e-Newsletter of Moravian College and Moravian Theological Seminary | April 5, 2012 Twitter Facebook

Collaborative agreement raises Moravian’s profile, offers students
new opportunity

Sonia Aziz, assistant professor of economics and business, has negotiated a five-year, renewable contract with an international health research institution in Dhaka, Bangladesh.  International Centre for Diarrhoeal Disease Research, Bangladesh (ICDDR,B) works with rural health issues in this country located between India and Myanmar.

The collaborative agreement puts Moravian on a list populated by prestigious institutions as Columbia and Johns Hopkins universities, much larger schools with similar agreements. “This is something that sets us apart from other colleges of our size and profile,” says Aziz, “and represents unique opportunities for our students and faculty.” She adds that such a contract would not be possible without the administrative support of the college in general and without the vision of Dean Gordy Weil – an instrumental and crucial guiding force.

ICDDR,B bills itself as the only international health research organization in the developing world, and as such, its inception in 1978 focused on providing children and families with clean, safe drinking water. To that end, the Center is credited with the discovery of oral rehydration therapy for the treatment of diarrhea and cholera. Oral rehydration therapy is thought to help save more than 1 million children’s lives each year. ICDDR,B’s research priorities today address major health concerns facing developing countries and include child health, infectious diseases & vaccine sciences, reproductive health, nutrition, population and HIV/AIDS.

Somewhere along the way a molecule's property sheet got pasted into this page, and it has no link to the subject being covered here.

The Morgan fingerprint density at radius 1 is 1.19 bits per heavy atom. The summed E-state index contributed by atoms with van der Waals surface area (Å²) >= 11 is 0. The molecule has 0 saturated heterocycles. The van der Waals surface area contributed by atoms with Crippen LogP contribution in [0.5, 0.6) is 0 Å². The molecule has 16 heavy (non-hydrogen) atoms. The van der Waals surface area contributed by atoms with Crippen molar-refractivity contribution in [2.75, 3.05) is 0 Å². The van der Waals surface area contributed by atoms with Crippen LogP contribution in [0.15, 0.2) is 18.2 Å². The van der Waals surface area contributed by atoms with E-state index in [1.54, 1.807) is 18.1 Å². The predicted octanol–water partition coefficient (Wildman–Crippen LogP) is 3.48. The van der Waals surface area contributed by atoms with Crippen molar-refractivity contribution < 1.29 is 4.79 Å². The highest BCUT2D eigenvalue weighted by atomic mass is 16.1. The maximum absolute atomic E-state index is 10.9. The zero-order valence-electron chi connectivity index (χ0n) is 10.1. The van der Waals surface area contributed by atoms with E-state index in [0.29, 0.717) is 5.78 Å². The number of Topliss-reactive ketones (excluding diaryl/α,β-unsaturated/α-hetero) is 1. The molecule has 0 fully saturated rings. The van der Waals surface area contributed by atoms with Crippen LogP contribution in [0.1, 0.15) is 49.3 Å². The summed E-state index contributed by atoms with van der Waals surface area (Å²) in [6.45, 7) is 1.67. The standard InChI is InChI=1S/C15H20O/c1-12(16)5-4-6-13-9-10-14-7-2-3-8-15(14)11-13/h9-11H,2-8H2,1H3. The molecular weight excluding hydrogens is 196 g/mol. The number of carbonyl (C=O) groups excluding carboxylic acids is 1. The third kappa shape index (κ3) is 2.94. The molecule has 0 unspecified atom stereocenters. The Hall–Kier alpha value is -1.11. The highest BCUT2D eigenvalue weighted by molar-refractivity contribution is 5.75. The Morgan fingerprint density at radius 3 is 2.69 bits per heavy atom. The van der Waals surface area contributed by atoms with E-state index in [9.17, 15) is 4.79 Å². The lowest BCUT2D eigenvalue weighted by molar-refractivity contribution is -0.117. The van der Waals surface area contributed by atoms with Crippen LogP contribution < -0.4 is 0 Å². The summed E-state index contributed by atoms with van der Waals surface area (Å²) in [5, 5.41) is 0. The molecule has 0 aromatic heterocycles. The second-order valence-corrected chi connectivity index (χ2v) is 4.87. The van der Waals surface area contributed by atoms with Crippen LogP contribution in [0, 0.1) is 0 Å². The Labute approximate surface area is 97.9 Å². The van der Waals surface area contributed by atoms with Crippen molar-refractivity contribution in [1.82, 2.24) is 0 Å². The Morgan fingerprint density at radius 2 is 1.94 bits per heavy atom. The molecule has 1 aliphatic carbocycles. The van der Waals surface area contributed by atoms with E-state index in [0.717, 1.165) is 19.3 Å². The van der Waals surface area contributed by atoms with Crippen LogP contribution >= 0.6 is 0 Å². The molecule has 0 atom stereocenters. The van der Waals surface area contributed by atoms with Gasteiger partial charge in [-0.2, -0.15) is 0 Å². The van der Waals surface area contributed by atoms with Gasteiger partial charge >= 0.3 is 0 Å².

The organization’s website says: “Through translation of research into treatment, training and policy advocacy, icddr,b addresses some of the most critical health concerns facing the world today.”

Aziz knows firsthand about the research opportunities, as she’s been working with this group for eight years doing work related to arsenic mitigation and valuation of water quality in rural Bangladeshi communities: Widespread arsenic contamination of groundwater is one of the most challenging public health problems faced by the country.  
Moravian students may tie their research to their Honors thesis or SOAR project. “This affiliation can be ideal for those interested in science, economics, biology, chemistry, sociology and political science students,” she explains. “They would work closely with a mentor in this small program, and exactly what they would do would depend on their topic or internship.”

Admittedly a niche program, the ICDDR,B may take one or two Moravian students a year, but for those who can participate, it’s a chance of  a lifetime to pursue their passion while making a difference in the world.
Read more about this organization here.